As part of the preparations for the mangrove planting I went on a 4-hour hike through the mangrove forest with Kahindi, one of the guys from Watamu Turtle Watch to find out which mangrove species have seeds that are ready for collection. Kahindi explained the differences between the various mangrove species, and by the end of the hike I was able to tell them apart. Walking through the mangroves was like entering an enchanted world, and I felt very privileged to be able to experience it up close and personal, and to be able to contribute to its conservation.
Sometimes we had to wade through shallow creeks or mudflats, and we saw all sorts of weird and wonderful creatures along the way. My special friends were the crabs. At low tide thousands of tiny little crabs scurry through the sand, and it looks like the whole sand is moving. But they get fewer and fewer as you get closer because they vanish into little holes in the ground. It is a little bit like playing musical chairs, though, because sometimes there are not enough holes for everyone, and some crabs get left behind, and desperately try to hide themselves in the sand, hoping they won't be seen.
Another highlight during my time in Watamu was a trip to Kirepwe Island in Mida Creek in a dug-out canoe. We visited that island to inspect the state of the mangroves there, and one of the fishermen brought us over there in his canoe. I was sitting in the prow, looking out across the blue water and the blue sky, separated by a green belt of mangroves, while the two guys behind me were paddling and chatting away in Swahili - and I could not for the life of me imagine how I would ever go back to sitting in my office again for 8 hours a day...
On reaching the island we walked along the shore to assess the mangroves, and when lunchtime approached we stopped at a shamba (small farm), where the farmer climbed into a tree and cut down a coconut for each of us. On the way back to where we had left our canoe we passed the most massive baobab tree I have ever seen. It dwarfed all the other trees and looked like a dinosaur among them. We also came across another ruined village, similar to the ruins at Gedi (see Must-See Tip). Even though the Kirepwe ruins are on a lot smaller scale than Gedi they have the same mysterious atmosphere.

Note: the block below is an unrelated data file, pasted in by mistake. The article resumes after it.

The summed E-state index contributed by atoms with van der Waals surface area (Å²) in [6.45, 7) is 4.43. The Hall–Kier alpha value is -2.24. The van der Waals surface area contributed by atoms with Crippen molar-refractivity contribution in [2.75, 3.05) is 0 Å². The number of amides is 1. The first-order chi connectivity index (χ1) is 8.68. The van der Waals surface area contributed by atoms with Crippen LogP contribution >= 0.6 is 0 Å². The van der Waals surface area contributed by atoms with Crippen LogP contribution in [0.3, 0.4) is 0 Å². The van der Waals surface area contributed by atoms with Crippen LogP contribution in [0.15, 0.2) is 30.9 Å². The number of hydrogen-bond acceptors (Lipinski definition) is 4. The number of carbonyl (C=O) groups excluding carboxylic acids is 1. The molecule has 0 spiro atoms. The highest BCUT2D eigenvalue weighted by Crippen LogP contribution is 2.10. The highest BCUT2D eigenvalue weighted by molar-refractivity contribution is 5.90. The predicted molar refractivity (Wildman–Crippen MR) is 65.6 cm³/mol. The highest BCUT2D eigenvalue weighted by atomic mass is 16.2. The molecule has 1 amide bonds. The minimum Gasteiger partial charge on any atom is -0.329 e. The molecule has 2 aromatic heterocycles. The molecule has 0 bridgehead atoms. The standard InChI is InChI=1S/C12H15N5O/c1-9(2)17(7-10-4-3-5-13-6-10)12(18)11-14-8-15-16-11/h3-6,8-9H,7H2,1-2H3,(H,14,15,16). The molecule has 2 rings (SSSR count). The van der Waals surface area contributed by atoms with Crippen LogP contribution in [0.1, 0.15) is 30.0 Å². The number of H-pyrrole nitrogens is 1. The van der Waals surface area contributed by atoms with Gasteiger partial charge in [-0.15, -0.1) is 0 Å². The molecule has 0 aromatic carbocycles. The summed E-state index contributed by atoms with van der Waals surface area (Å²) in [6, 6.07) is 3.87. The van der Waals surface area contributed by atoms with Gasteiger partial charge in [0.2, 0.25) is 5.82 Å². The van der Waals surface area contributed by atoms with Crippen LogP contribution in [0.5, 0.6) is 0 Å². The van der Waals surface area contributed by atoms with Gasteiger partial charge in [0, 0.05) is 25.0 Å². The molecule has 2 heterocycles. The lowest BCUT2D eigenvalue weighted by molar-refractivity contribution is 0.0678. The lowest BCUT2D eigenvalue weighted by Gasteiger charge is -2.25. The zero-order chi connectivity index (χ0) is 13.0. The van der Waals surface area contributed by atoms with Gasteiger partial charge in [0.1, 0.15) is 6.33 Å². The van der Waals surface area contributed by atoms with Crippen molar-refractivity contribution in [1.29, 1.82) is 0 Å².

The whole trip to Kirepwe had taken a lot longer than we had anticipated, so while we were gliding back across Mida Creek towards the mainland I had to send a text message to someone I was supposed to meet in order to cancel, and it felt really weird to be sitting in the prow of a dugout canoe sending texts from a mobile, like two worlds colliding.
By far my favourite activity in Watamu was to release turtles back into the sea that had accidentally been captured by fishermen in their nets. The fishermen ring Watamu Turtle Watch if they catch a turtle, someone drives out to the landing site to pick the animal up and to compensate the fisherman for the damage that the turtle has caused to the net. The turtle is measured and tagged and then released back into the sea on the protected beach in the Marine Reserve. It was just the best thing ever to put them back into the sea and to see them dash away in the crystal-clear water, knowing that without the guys from WTW it might have ended up on someone's dinner plate.
Have a look at my turtle travelogue for more pictures of turtle releases.